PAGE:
Idris Elba wants "In The Long Run" to gives viewers an escape from "dreary 2018".
The "Luther" actor has penned the comedy - based loosly around his late real-life father Winston - for Sky 1, and has suggested people will be able to laugh at the way it presents a moment in time when political correctness wasn't seen in the same way.
He explained to RadioTimes.com: "The heart of this show is that it's going to appeal to people who want to step outside of dreary 2018 - where everything is very sensitive - and just laugh with a community of people that you can relate to. One way or another."
Idris, 45, wanted to tackle the casual racism he experienced after moving from Hackney to London's white-working class area of Canning Town in the 80s as a teenager.
He added: "It's good that that's come across, because in early, early talks that was something I wanted to be upfront about.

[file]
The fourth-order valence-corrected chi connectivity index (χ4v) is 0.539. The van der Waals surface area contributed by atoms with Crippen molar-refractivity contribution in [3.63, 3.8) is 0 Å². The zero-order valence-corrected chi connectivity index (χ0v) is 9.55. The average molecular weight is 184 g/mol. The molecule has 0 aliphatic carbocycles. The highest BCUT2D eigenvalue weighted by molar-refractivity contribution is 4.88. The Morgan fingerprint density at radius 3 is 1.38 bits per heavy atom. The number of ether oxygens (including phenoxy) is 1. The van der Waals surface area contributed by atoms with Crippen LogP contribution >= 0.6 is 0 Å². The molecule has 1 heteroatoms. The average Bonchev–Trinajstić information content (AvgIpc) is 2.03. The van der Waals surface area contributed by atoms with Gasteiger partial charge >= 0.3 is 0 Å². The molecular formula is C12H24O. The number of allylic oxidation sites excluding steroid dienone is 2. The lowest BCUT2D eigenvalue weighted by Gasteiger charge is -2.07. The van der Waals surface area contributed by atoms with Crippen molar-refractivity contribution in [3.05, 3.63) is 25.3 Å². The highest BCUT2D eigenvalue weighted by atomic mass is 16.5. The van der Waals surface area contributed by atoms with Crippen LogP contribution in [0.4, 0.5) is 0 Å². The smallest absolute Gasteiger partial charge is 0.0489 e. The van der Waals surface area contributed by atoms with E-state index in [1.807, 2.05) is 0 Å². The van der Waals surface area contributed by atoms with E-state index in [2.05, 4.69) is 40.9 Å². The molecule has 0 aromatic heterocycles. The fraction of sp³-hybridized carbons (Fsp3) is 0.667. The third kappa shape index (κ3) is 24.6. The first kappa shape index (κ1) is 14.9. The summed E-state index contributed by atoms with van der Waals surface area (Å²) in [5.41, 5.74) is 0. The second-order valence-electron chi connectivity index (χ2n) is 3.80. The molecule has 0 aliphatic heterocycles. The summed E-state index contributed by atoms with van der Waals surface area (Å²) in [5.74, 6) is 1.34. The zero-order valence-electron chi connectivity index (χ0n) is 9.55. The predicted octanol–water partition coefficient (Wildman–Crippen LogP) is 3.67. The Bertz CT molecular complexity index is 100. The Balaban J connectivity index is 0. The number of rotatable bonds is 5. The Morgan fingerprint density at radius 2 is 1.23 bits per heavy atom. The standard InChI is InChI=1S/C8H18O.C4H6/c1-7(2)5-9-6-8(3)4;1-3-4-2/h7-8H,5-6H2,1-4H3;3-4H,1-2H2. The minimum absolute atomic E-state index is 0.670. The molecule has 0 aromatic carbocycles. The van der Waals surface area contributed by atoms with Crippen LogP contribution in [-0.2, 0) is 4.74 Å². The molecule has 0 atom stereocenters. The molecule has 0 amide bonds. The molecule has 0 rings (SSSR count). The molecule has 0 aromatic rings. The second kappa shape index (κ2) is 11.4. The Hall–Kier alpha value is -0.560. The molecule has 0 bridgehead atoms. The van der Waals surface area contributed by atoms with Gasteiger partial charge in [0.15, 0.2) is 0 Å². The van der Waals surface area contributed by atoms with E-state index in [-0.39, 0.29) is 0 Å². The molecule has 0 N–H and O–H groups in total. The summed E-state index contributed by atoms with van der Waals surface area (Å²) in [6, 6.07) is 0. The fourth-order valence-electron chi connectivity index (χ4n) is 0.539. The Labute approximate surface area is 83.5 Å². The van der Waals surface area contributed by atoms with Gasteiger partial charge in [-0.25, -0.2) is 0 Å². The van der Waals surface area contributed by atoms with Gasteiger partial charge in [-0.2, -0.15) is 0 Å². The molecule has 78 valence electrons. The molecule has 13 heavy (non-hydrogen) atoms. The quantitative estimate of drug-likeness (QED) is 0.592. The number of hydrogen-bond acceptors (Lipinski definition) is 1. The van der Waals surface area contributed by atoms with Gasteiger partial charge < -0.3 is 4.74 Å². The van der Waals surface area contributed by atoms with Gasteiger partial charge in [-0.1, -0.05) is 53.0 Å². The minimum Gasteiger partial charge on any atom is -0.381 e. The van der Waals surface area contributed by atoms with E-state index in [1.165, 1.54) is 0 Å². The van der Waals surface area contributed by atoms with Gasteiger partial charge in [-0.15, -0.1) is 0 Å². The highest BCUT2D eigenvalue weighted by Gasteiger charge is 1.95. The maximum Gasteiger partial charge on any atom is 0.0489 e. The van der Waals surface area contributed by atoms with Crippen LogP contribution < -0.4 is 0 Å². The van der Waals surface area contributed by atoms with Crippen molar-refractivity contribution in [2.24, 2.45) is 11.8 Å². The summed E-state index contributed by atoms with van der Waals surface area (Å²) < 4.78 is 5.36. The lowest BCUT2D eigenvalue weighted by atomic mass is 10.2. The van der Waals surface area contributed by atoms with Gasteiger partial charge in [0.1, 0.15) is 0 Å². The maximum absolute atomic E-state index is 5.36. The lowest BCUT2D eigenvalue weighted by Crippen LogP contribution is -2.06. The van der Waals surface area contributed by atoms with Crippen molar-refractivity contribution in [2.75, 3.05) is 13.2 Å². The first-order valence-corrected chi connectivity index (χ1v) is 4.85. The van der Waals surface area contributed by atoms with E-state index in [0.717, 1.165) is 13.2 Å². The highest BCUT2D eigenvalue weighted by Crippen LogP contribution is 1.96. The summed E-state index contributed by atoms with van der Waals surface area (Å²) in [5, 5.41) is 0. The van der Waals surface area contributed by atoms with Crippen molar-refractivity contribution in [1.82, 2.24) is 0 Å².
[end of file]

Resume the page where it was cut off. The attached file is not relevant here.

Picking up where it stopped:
"I wanted people to be reminded that, as PC as we all are now - which is fine, it's good - we were thicker-skinned back then. Not that it makes casual racism right, but actually in the long run we all got along with it."
He previously revealed he had never experienced "racial tension" growing up until his family moved to Canning Town.
Idris said: "I'd been shielded from racial tension, but when we moved I felt it full whack.
"It was a National Front area and there were no black people. I remember walking down the street and being called a black ****. No one talked like that in Hackney."